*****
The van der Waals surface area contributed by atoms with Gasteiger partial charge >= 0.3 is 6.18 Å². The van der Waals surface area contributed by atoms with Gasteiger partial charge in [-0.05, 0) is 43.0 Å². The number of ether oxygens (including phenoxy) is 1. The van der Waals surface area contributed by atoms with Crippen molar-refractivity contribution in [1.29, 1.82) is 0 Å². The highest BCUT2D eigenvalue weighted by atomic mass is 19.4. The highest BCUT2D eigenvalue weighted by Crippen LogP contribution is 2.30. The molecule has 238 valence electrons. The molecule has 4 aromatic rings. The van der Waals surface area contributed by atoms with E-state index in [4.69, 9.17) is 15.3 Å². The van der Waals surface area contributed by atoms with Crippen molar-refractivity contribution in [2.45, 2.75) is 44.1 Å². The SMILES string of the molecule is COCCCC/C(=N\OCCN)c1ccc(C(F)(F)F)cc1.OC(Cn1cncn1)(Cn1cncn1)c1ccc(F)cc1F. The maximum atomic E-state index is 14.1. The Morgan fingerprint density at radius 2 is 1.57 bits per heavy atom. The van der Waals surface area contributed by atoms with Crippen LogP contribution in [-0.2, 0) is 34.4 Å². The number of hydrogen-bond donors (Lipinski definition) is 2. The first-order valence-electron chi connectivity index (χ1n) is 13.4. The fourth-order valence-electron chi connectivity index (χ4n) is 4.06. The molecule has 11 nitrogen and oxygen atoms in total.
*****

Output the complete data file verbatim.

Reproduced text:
The van der Waals surface area contributed by atoms with Gasteiger partial charge >= 0.3 is 6.18 Å². The van der Waals surface area contributed by atoms with Gasteiger partial charge in [-0.05, 0) is 43.0 Å². The number of ether oxygens (including phenoxy) is 1. The van der Waals surface area contributed by atoms with Crippen molar-refractivity contribution in [1.29, 1.82) is 0 Å². The highest BCUT2D eigenvalue weighted by atomic mass is 19.4. The highest BCUT2D eigenvalue weighted by Crippen LogP contribution is 2.30. The molecule has 238 valence electrons. The molecule has 4 aromatic rings. The van der Waals surface area contributed by atoms with E-state index in [4.69, 9.17) is 15.3 Å². The van der Waals surface area contributed by atoms with Crippen molar-refractivity contribution in [2.45, 2.75) is 44.1 Å². The SMILES string of the molecule is COCCCC/C(=N\OCCN)c1ccc(C(F)(F)F)cc1.OC(Cn1cncn1)(Cn1cncn1)c1ccc(F)cc1F. The maximum atomic E-state index is 14.1. The Morgan fingerprint density at radius 2 is 1.57 bits per heavy atom. The van der Waals surface area contributed by atoms with Crippen LogP contribution in [-0.2, 0) is 34.4 Å². The number of hydrogen-bond donors (Lipinski definition) is 2. The first-order valence-electron chi connectivity index (χ1n) is 13.4. The fourth-order valence-electron chi connectivity index (χ4n) is 4.06. The molecule has 11 nitrogen and oxygen atoms in total.